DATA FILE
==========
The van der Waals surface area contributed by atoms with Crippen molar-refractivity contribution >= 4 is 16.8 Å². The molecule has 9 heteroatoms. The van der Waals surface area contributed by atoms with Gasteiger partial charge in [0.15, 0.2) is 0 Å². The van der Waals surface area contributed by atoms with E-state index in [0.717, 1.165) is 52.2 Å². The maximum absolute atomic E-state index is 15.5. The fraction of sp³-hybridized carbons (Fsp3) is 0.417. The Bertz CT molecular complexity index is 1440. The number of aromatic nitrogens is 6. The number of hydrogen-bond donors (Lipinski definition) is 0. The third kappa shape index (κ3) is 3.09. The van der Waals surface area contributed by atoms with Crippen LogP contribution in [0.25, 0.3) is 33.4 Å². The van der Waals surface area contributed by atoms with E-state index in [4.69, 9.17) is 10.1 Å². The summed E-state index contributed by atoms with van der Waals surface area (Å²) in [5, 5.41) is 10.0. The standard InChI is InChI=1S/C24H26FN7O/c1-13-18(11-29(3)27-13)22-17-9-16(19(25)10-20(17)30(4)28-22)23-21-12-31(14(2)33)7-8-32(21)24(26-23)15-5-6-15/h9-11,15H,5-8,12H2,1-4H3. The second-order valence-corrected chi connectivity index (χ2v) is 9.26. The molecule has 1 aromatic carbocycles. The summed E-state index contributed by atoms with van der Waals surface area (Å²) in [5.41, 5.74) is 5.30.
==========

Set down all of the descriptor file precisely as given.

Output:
The van der Waals surface area contributed by atoms with Crippen molar-refractivity contribution >= 4 is 16.8 Å². The molecule has 9 heteroatoms. The van der Waals surface area contributed by atoms with Gasteiger partial charge in [0.15, 0.2) is 0 Å². The van der Waals surface area contributed by atoms with E-state index in [0.717, 1.165) is 52.2 Å². The maximum absolute atomic E-state index is 15.5. The fraction of sp³-hybridized carbons (Fsp3) is 0.417. The Bertz CT molecular complexity index is 1440. The number of aromatic nitrogens is 6. The number of hydrogen-bond donors (Lipinski definition) is 0. The third kappa shape index (κ3) is 3.09. The van der Waals surface area contributed by atoms with Crippen LogP contribution in [0.25, 0.3) is 33.4 Å². The van der Waals surface area contributed by atoms with E-state index in [4.69, 9.17) is 10.1 Å². The summed E-state index contributed by atoms with van der Waals surface area (Å²) in [5, 5.41) is 10.0. The standard InChI is InChI=1S/C24H26FN7O/c1-13-18(11-29(3)27-13)22-17-9-16(19(25)10-20(17)30(4)28-22)23-21-12-31(14(2)33)7-8-32(21)24(26-23)15-5-6-15/h9-11,15H,5-8,12H2,1-4H3. The second-order valence-corrected chi connectivity index (χ2v) is 9.26. The molecule has 1 aromatic carbocycles. The summed E-state index contributed by atoms with van der Waals surface area (Å²) in [5.41, 5.74) is 5.30.